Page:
Map of the day

Source – geopoliticalfurtures

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Shuffling Deck Chairs on Europe

Even the subtlest change in perspective can completely alter the way you view a situation. This map of Europe from the United Kingdom?s perspective is a case in point. It also happens to highlight some of the issues we expect to dominate European affairs in the year ahead.

The UK is going to leave the European Union in 2019. 2018 will feature a great deal of political melodrama as negotiations between the EU and UK occupy headlines. But the headlines will not capture the issues of real importance. What matters is not whether there will be a UK-EU trade deal. We expect there will be simply because the EU (i.e., Germany) trades a lot with the UK, and the UK in turn trades a lot with the EU. It is in neither side?s interests to fail to reach an agreement.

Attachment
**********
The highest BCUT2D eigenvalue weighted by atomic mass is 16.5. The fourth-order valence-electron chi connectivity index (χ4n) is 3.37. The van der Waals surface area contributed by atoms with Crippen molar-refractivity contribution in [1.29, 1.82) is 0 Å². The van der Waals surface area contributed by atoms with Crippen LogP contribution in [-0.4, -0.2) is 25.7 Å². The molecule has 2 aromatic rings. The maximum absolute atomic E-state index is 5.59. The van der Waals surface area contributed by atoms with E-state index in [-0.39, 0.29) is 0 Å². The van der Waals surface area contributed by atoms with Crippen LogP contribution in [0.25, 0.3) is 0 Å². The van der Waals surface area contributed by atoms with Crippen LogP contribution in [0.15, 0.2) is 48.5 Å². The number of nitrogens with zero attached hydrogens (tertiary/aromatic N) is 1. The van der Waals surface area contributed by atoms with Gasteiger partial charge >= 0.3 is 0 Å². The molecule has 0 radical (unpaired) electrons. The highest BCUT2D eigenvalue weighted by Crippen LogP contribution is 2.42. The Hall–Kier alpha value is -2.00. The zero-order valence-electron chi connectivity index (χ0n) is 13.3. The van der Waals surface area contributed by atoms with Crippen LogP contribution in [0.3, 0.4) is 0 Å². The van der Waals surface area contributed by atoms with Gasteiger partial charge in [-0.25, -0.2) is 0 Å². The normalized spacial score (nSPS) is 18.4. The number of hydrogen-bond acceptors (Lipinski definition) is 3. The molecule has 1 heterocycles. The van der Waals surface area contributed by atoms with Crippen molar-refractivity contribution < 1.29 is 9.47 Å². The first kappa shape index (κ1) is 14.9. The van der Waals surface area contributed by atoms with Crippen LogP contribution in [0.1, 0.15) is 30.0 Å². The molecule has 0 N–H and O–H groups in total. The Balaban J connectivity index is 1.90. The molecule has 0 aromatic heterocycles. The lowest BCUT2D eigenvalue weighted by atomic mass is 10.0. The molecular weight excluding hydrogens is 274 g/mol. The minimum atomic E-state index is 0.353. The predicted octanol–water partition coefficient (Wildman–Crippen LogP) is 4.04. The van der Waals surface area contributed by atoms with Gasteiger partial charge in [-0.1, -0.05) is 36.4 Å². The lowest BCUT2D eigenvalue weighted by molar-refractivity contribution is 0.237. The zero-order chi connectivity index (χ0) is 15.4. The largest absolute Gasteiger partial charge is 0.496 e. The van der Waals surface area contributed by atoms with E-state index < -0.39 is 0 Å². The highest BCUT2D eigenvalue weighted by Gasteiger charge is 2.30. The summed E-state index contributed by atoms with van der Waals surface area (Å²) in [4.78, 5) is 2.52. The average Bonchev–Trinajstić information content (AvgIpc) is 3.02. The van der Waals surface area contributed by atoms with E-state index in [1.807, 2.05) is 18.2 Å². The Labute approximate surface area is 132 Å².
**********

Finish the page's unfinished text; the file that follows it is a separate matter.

But the UK?s exit means London?s foreign policy toward Europe must now revert to a prior form. We?ve already seen the beginnings of this process with the recently signed Polish-UK defense treaty. What?s the goal for the UK? To ensure that no country on the European continent becomes strong enough to project power across the English Channel.

Another intriguing element of this map is that at its center are two countries whose relationship more than any other will define EU affairs in 2018: Poland and Germany. Poland is fed up with Germany?s disproportionate influence in the EU and is nervous about what losing the UK, a counterbalancing force to Germany within the bloc, will mean. The EU will be tested in several areas, and separatism won?t go away, but the Polish-German disagreement on the EU?s future will be the most important issue to watch.

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